Thursday 26 April 5:30pm   Reading: Layli Long Soldier    Poet Layli Long Soldier reads from her work as part of Brown’s Writers on Writing Reading Series. Long Soldier is a member of the Oglala Sioux Tribe. She is the author of a chapbook, “Chromosomory,” and of a poetry collection, “Whereas,” and won the 2017 National Book Critics Circle Award. Booklist calls “Whereas” a “wickedly smart, necessarily solemn, and unmistakably urgent addition to the continually burgeoning canon of Native poetry.” McCormack Family Theater, 70 Brown Street.  www.brown.edu/cw/events
   Friday 27 April 12:00pm   From Obama's Presidential Campaigns to Startups: Changing the World through Technology    Michael Slaby, a former Brown varsity soccer player, found himself in the world of politics and entrepreneurship soon after graduation. Through his leadership experiences in both of the Obama campaigns to the Head of Timshel, a technology company that builds platforms to drive human progress, Slaby has become obsessed with changing and improving the world through technology and innovation. Slaby, now the executive director of Chicago Ideas, visits Brown for a discussion on the entrepreneurial process, social change and how technology and entrepreneurship can impact the world. Petteruti Lounge, Stephen Robert ‘62 Campus Center, 75 Waterman Street.  https://docs.google.com/forms/d/e/1FAIpQLSdPAmGUic-kYcNkPDmS3gMCO5RQfkoNrWcz1M8cvpbeFFznaA/viewform
   Friday 27 April 7:00pm   Concert: Benjamin Nacar, piano    Just in time for spring, Pianist Benjamin Nacar '12 offers a program of lush, refreshing music, including Ludwig van Beethoven's Sonata No. 28 in A Major, Frédéric Chopin's Ballade No. 4 in F minor and selections from Johann Sebastian Bach's “The Well-Tempered Clavier,” Book II. The concert also features some of Nacar’s original work. Room 305, Pembroke Hall, 172 Meeting Street.  https://www.brown.edu/academics/humanities/events/cogut-institute-events#galperin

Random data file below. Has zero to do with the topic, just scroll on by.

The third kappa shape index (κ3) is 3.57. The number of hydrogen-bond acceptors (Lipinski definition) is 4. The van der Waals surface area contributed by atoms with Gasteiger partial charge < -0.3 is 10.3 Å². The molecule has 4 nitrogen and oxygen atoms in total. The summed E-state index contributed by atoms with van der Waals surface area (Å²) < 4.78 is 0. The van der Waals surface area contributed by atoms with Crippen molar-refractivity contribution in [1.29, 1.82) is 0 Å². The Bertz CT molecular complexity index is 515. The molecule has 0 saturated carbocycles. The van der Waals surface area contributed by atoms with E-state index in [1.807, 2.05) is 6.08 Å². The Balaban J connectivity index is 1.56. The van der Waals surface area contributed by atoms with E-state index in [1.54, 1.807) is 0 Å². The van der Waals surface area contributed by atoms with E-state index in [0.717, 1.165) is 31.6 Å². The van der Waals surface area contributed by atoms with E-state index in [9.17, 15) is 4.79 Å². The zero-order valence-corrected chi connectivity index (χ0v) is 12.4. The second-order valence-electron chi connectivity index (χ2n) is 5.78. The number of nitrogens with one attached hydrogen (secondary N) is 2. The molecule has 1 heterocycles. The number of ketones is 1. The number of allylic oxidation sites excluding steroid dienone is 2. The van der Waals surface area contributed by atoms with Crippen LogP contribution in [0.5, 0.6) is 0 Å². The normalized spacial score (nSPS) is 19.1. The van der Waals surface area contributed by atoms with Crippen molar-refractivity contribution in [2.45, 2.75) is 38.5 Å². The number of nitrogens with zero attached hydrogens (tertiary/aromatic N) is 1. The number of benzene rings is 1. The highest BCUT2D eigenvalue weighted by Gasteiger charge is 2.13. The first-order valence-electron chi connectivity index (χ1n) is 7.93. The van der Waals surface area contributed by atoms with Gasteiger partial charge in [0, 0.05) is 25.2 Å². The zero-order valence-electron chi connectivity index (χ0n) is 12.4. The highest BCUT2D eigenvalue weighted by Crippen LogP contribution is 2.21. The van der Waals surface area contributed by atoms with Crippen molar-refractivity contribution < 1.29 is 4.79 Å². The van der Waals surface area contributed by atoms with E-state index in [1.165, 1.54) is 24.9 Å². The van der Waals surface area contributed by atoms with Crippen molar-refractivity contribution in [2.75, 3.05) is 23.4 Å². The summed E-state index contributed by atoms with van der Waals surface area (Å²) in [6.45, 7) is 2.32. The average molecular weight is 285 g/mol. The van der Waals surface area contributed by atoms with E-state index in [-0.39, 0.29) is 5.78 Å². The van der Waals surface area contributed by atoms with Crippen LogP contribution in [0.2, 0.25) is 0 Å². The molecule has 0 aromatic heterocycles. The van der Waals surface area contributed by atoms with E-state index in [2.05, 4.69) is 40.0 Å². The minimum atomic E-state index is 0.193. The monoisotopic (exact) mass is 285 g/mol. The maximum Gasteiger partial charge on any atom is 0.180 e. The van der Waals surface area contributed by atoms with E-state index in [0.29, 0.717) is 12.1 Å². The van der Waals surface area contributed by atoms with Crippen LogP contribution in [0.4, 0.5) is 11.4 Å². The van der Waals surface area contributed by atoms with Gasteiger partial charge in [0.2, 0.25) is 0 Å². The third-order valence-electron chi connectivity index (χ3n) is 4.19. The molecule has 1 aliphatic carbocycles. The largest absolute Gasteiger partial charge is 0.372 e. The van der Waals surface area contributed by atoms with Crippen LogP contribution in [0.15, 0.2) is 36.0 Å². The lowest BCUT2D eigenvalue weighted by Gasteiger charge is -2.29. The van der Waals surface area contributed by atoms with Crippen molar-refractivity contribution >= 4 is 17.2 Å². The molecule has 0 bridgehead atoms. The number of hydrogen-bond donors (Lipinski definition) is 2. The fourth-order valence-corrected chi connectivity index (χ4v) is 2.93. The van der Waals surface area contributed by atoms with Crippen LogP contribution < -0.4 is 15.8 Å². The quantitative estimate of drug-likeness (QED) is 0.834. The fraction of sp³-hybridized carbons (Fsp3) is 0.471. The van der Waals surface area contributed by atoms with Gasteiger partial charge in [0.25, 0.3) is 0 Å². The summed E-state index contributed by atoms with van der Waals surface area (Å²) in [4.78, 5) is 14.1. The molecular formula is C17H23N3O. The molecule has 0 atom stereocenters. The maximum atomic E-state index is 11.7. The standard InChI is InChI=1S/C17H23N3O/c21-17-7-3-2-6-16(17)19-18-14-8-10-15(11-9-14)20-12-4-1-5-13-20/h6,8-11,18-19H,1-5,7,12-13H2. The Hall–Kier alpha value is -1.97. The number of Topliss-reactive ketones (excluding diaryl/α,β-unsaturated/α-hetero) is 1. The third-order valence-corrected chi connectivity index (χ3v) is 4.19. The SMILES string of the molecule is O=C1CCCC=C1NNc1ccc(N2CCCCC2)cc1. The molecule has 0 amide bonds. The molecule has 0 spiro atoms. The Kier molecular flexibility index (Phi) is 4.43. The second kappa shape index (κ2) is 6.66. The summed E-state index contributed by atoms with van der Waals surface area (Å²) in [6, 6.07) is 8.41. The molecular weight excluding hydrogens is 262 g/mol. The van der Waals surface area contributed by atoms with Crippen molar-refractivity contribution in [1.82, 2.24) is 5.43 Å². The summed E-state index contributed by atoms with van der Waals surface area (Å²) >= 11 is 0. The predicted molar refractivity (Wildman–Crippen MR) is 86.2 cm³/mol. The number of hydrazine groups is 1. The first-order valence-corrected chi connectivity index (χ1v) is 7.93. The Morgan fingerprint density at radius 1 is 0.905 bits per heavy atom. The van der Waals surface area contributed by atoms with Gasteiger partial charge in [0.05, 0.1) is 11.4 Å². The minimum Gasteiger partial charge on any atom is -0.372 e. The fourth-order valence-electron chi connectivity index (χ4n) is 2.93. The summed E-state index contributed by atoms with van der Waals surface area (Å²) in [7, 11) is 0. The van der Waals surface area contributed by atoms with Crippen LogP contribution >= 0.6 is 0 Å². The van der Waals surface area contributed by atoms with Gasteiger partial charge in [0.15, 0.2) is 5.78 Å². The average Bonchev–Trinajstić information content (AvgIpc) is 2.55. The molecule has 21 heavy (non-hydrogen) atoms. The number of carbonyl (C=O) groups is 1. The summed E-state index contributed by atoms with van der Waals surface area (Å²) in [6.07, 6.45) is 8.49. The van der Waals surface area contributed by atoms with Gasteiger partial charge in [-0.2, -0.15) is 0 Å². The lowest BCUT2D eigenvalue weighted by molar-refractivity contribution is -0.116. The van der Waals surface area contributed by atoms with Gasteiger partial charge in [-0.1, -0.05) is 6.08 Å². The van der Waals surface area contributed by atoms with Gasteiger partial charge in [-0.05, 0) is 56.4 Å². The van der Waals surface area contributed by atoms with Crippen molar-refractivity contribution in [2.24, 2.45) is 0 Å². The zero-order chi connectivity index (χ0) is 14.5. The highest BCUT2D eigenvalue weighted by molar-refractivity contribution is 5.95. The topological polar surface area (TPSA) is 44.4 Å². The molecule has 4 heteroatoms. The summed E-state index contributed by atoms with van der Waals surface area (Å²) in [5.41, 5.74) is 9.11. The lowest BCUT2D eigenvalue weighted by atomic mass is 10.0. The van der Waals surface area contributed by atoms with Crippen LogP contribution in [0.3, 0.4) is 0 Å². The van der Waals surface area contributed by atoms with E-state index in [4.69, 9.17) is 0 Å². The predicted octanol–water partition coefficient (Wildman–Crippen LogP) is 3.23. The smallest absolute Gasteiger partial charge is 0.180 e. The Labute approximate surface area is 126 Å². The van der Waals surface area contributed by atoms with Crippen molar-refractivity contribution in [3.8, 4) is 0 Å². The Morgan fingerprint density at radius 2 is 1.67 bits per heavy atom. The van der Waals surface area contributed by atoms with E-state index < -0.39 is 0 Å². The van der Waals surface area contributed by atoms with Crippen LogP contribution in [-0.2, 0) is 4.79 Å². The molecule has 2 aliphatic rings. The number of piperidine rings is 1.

Exhibits
    Monday 16 October 9:00am to Thursday 31 May 5:00pm   Exhibit: The Body As Site Of    In this exhibition, four contemporary artists of color engage in reflection on the complexity of identity, sometimes pushing back on misrepresentations, including stereotypes and cultural appropriation, other times presenting alternatives. Akujixxv, Devyn Galindo, Panteha Abareshi and Carolina Hicks’ artworks address the body as a site of personal agency, political activism, and vulnerability, while acknowledging that these topics are not necessarily discrete. Whether in the form of a photograph or an illustration, the emotionally evocative works convey multidimensional realities that challenge divisions of the physical and mental, the cerebral and visceral, and the spiritual and the material. Center for the Study of Race and Ethnicity in America (CSREA), Lippitt House, 96 Waterman Street.  https://www.brown.edu/academics/race-ethnicity/events/2017/09/exhibit-body-site-0